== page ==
Pollen says that fresh foods from animals and plants from nutrient-rich soils makes for a healthy diet.
We have no idea these days about what food grows on nutrient soils, but we do know about fresh. And our food is less and less fresh.
What’s exactly processed food, or refined food?
Food producers want their food to taste better and to last longer. To do so, they remove and simplify its composition. Some nutrients are added, but those are up to the producers and sometimes based on what science recommends in that specific period (and we’ve already seen how wrong that can be with fat).
Nutritionism Shields and Protects Processed Food
But whenever the food industry got it wrong -such as with trans fat and low fats-, there has never been a “return to the origins” to natural and whole food.
It’s always been about “the bad nutrient”, and fixing it by adding the latest new good ingredients.
The food industry needs nutritionism. It can hide behind and keep hammering out new repackaged and re-branded food. Maybe along with the new supplement pill.
The Solution: Simple & Natural
The solution for Pollan takes a leaf out of his other book Food Rules:
- Don’t eat anything your grandmother wouldn’t have eaten (great-grandmother if you’re young)
- Stay away from products with more than five ingredients (you’ll stay away from processed food)
- Don’t pick food with big health claims
And here’s what to eat:
- Plants (especially leaves, and as long as they don’t come from high fertilized soils)
- Many different things (keep it varied)
- Cooked food (another great way to get rid of processed food)
Real Life Applications
Pick Food With Less Than 5 Ingredients
I loved this rule of thumb to stay away from processed food. Indeed even lots of bread loaves today are highly processed and with this rule of thumb you’ll stick to more natural products.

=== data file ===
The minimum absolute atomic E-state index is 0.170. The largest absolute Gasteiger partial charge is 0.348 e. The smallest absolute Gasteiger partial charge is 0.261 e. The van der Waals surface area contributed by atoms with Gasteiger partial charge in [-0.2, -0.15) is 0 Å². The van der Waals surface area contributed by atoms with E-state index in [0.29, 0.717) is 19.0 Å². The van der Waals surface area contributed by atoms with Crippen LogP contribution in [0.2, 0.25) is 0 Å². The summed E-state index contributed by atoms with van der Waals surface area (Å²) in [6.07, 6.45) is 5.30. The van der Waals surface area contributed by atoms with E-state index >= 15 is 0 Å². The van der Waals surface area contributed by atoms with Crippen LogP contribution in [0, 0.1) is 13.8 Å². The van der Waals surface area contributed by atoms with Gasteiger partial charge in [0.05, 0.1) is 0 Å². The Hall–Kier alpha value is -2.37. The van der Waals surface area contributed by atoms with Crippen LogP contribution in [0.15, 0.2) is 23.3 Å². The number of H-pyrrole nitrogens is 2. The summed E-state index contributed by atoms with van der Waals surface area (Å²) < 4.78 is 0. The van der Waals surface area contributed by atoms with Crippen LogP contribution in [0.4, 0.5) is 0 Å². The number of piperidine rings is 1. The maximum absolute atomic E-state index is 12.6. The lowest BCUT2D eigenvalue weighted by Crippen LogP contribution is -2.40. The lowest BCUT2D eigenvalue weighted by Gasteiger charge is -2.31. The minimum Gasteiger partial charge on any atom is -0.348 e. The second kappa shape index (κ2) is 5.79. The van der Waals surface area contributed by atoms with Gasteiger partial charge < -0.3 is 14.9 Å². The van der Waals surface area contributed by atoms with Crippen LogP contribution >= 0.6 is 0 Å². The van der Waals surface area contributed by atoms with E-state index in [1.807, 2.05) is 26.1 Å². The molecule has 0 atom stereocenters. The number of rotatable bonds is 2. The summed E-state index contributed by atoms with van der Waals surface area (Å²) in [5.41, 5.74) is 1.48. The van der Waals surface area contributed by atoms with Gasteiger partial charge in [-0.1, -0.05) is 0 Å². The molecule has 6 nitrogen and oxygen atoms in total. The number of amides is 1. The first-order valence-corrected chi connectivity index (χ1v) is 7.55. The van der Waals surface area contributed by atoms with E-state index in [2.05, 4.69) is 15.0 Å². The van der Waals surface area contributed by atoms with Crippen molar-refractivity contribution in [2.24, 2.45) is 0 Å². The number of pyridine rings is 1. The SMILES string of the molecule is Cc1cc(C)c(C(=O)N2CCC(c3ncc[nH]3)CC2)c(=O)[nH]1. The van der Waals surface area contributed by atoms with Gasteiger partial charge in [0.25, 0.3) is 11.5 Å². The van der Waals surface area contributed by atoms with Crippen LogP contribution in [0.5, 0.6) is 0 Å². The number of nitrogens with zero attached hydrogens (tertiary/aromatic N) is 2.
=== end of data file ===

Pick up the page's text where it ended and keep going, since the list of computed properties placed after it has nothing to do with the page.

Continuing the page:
Always Be Dubious of Food Marketing Labels
Stay on the alert for all dubious marketing labels on the food you consume. Keep in mind that this box here got a stamp of approval from the American Heart Association.
Eat Food, Not Too Much, Mostly Plants
Three key tenets also similar to Food Rules
Deterministic Vision of “Nutritionism”
Michale Pollen explanation of why we shifted from talking about food to nutritients doesn’t convince me. He says that we started talking about nutrients since the US committee chose the wording “choose meats, poultry and fish that will reduce saturated fat intake”.
I think that when we talk of major, industry wife shifts, it’s difficult to pinpoint a single moment and say “that’s where it all started”.
Nutritionism does not make us healthier?
The author says that nutritionism, as in the scientific approach to food, is not making us healthier. The evidence he uses is that of the low-fat products we have been consuming for years.
But that’s a very biased point of view in my opinion. The problem was not nutritionism, but the bad science it was based on.
Let’s not mistake the moon for the finger pointing at it.
Great View on Nutritionism
Pollan’s view of nutritionism in In Defense of Food is quite groundbreaking.
And it makes a lot of sense when nutritionism is applied to food making. Human’s hubris of being better than nature at engineering food has failed countless times by now -and damaged our health in the process-. Of course, it’s not just hubris but also profit seeking.
I really enjoy Pollan’s work as he tries to inject objectivity in a field where too often dogmatism trumps science and research of truth.
In Defense of Food taught to look less at labels and more to where the food comes from. And that was golden to me.